Branding a joint venture should involve more than just merging two or three company names together. A strong brand demonstrates the team’s strength and unity—better positioning the partnership to selection committees. A disjointed brand demonstrates potential problems that could occur down the road.

To start, decide if this effort is an even 50/50 joint venture. Most pursuits are not split evenly. Joint ventures usually have a prime vendor. However, there are different types of prime vendors, including:
  • a contractor on a design-build project working with an architect;
  • a disadvantaged business enterprise firm with a larger company serving as a mentor; and
  • a mega company with industry expertise partnering with a smaller contractor with a local presence and subcontractors. This is the most common type of joint venture.
With each of these examples, the joint venture’s brand takes on the look and feel of the prime company. This decision is normally out of marketing team’s hands and is spelled out in the joint venture agreement.

However, if it is a 50/50 joint venture, it’s crucial to develop a solidified, cohesive brand. If the joint venture’s brand appears disjointed, it confuses the selection committee and can sway its decision due to a perceived lack of teamwork and unity. According to research from Hinge, “Inside the Buyer’s Brain,” the No. 1 thing business-to-business buyers, including selection committees, are trying to avoid is broken promises. This worry supersedes their concern about cost.

A fractured brand suggests potential internal conflict with the joint venture team, causing the selection committees to be leery and cautious. Miscommunication costs time and money, and no one wants to experience a project full of finger-pointing, cost overruns and delays.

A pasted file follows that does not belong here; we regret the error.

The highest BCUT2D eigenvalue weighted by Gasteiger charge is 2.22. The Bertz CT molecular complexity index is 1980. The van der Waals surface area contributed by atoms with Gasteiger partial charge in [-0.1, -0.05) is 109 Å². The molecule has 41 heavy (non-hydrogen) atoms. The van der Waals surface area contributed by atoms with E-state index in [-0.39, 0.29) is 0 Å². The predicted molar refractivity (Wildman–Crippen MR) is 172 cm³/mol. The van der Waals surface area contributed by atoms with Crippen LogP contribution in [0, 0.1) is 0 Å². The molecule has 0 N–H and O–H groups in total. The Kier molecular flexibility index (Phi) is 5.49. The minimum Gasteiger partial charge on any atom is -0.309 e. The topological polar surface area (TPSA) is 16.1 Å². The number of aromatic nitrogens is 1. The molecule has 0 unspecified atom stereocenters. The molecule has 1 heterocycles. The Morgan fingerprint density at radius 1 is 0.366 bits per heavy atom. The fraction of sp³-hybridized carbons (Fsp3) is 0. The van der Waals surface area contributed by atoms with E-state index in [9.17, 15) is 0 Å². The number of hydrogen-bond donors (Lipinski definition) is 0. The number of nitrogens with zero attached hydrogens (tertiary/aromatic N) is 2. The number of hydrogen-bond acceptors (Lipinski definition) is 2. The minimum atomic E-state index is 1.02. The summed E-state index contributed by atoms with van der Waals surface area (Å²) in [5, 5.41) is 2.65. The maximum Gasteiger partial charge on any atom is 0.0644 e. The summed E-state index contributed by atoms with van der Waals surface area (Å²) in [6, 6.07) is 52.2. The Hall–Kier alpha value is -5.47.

Unfortunately, joint ventures tend to take a while to form and are usually made official while the clock is already running. This delay puts the proposal team under the gun from the start because its regular proposal template and processes will not work for the joint venture. It needs to collect data from numerous people from different companies, many of whom have never interacted and are in different states.

However, there are ways the proposal team can create a strong brand for a joint venture when the clock is ticking away.

Identify common elements of each company’s culture, messaging and visual identity, such as colors used in their respective brands. If each company uses different colors, then pick a color not representative of a single company to show a unified
front. A separate, project-specific name that is more than an acronym of the companies’ names for the joint venture is also more appealing to the selection committee. Keep in mind, clients are looking for a single source to complete their project with as few problems and conflicts as possible. The joint venture’s proposal and associated materials need to appear to be from a sole entity.

A strong brand is clear, well-positioned in the marketplace and differentiates itself from the competition—instead of mirroring the competition. The biggest value and differentiator for a joint venture is combined strength and expertise. A joint venture must be seen as an asset, not a liability.

Keep in mind, companies must determine the joint venture’s unified brand on a case-by-case basis. However, if the firms are genuine in forming a joint venture, then the companies involved usually have similar cultures, methodologies and processes, which makes developing a unified brand easier. 


Perryn Olson is a construction marketer, speaker and author of “Construction Executive’s Guide to Brand Marketing.” For more information, email polson@hingemarketing.com or visit hingemarketing.com.